Miami’s sports landscape has changed quite a bit over the past quarter-century. We’ve seen teams, stadiums, and superstars come and go. With all the buzz that David Beckham and his proposed soccer club has set off in recent months, it’s easy to forget the scores of international tennis stars who have graced the hard courts of Key Biscayne during the Sony Open.
From Serena and Steffi, to Pete, Andre, Roger and Raffa – the Tennis Center at Crandon Park has been a who’s who of the tennis world since 1985.
My earliest memory of the tournament was back in 1994. I attended an early round session and was so spellbound by the event that I convinced my parents to buy tickets for the men’s final, where I witnessed Sampras defeat Agassi in three sets.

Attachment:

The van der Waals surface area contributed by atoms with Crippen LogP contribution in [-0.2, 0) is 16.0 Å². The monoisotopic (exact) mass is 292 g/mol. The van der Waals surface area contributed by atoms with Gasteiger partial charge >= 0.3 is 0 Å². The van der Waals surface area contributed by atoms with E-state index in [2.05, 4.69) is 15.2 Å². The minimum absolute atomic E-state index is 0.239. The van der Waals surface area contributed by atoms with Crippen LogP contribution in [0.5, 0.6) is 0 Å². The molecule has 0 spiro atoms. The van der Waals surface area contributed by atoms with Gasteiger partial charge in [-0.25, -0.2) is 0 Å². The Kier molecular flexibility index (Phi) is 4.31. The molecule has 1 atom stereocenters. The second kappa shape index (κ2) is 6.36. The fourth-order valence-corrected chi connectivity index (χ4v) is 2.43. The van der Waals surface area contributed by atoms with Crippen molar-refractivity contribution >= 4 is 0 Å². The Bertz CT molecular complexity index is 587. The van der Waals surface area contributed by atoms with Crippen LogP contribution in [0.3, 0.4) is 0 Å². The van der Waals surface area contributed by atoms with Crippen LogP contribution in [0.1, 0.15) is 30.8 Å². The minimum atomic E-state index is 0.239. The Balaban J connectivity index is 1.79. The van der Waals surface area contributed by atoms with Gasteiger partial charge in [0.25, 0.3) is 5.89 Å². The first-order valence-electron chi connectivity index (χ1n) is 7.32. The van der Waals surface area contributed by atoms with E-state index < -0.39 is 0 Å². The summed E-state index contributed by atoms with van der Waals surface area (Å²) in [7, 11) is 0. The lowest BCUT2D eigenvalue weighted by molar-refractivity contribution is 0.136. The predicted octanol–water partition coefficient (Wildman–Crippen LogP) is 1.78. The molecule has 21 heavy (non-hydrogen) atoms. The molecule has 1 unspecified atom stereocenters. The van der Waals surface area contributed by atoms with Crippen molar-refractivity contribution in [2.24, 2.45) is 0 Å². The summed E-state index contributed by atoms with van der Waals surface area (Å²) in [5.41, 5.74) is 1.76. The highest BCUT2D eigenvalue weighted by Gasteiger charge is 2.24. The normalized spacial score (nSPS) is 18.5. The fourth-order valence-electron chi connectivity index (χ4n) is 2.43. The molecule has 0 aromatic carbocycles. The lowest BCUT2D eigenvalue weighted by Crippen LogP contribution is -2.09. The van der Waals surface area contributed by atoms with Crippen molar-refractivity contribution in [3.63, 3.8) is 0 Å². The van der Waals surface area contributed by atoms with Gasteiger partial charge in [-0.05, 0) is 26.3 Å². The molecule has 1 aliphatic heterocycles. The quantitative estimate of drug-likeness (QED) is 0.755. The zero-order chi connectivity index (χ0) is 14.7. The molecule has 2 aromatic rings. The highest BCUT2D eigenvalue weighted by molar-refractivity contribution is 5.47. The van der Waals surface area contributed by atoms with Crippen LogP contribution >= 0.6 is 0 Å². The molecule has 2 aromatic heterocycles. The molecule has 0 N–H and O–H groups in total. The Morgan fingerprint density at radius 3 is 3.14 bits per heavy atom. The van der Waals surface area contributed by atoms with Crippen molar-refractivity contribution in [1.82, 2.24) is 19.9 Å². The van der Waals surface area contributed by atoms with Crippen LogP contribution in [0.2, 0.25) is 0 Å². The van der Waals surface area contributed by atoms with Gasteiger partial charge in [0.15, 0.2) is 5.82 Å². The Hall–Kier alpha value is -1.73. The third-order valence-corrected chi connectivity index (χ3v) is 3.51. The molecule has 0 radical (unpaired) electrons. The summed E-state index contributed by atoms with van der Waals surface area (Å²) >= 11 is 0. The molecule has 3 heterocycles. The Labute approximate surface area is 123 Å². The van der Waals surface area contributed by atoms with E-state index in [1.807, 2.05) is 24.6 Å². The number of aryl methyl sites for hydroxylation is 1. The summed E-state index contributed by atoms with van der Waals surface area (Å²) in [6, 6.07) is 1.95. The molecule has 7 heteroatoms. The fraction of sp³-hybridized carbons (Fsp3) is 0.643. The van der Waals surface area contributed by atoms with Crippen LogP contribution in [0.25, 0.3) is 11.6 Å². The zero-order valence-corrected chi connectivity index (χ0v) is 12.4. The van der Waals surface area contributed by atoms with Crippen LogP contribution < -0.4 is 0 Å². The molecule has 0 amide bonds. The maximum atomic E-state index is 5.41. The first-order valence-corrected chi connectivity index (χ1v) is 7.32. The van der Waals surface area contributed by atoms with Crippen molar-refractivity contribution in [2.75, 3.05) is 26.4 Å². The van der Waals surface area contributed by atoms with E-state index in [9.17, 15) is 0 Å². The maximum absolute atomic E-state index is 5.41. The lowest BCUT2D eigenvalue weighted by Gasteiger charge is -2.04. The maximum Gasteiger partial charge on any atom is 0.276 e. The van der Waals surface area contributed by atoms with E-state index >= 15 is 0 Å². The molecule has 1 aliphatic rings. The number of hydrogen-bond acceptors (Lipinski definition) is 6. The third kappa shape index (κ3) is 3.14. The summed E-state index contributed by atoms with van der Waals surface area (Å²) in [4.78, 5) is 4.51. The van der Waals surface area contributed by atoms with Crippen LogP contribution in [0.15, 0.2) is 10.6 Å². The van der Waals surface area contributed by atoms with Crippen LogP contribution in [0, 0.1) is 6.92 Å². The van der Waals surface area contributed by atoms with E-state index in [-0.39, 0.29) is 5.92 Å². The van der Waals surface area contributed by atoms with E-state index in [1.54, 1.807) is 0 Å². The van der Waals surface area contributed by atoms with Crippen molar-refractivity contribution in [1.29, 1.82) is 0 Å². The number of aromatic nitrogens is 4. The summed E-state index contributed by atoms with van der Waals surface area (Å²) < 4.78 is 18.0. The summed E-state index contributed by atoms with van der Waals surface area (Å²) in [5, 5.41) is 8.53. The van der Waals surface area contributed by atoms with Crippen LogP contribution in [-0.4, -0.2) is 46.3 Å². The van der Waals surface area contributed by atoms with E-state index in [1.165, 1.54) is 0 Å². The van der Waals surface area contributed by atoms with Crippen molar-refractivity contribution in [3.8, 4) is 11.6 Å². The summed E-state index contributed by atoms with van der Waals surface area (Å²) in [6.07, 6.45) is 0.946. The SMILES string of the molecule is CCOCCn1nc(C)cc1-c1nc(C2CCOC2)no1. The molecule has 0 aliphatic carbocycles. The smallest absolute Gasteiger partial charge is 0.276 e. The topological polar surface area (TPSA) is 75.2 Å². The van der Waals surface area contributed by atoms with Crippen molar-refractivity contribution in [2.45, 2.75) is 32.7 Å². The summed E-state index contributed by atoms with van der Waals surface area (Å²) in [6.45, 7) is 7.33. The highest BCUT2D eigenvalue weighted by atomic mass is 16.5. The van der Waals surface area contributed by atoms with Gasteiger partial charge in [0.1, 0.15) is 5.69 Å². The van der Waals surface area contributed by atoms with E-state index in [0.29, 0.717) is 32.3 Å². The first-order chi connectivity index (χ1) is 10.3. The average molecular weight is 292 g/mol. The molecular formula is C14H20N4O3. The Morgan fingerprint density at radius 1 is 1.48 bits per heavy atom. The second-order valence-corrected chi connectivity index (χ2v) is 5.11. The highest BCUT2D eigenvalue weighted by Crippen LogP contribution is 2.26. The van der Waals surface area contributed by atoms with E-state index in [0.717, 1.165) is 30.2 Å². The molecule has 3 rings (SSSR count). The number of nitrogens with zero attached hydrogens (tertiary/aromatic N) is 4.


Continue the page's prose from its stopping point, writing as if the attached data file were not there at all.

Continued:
It was an instant classic and I was instantly hooked.
I loved the small format of Crandon Park, which let me get up close and personal with tennis greats. I loved the drive to Key Biscayne, the made-for-TV blue skies, and of course, the chance to play hooky for the day.
Fast forward 20 years and little about the actual event has changed – except for the name; remember The Lipton? If anything, the tournament has gotten better – livelier crowds, better food and drinks, and the top players in the game.
When it comes to selling Miami, there are few events that measure up in terms of brand value and international appeal.
The Sony Open is to tennis as Art Basel is to art. Miami wouldn’t be the same without either event; and the events themselves wouldn’t be the same somewhere else.
The 2012 vote in favor of privately-funded upgrades to the Crandon Park Tennis Center ensured the Sony Open is here to stay for the long-term.
The park improvements are still a couple years away, but you don’t have to wait to get in on the action. This year’s tournament runs through March 30.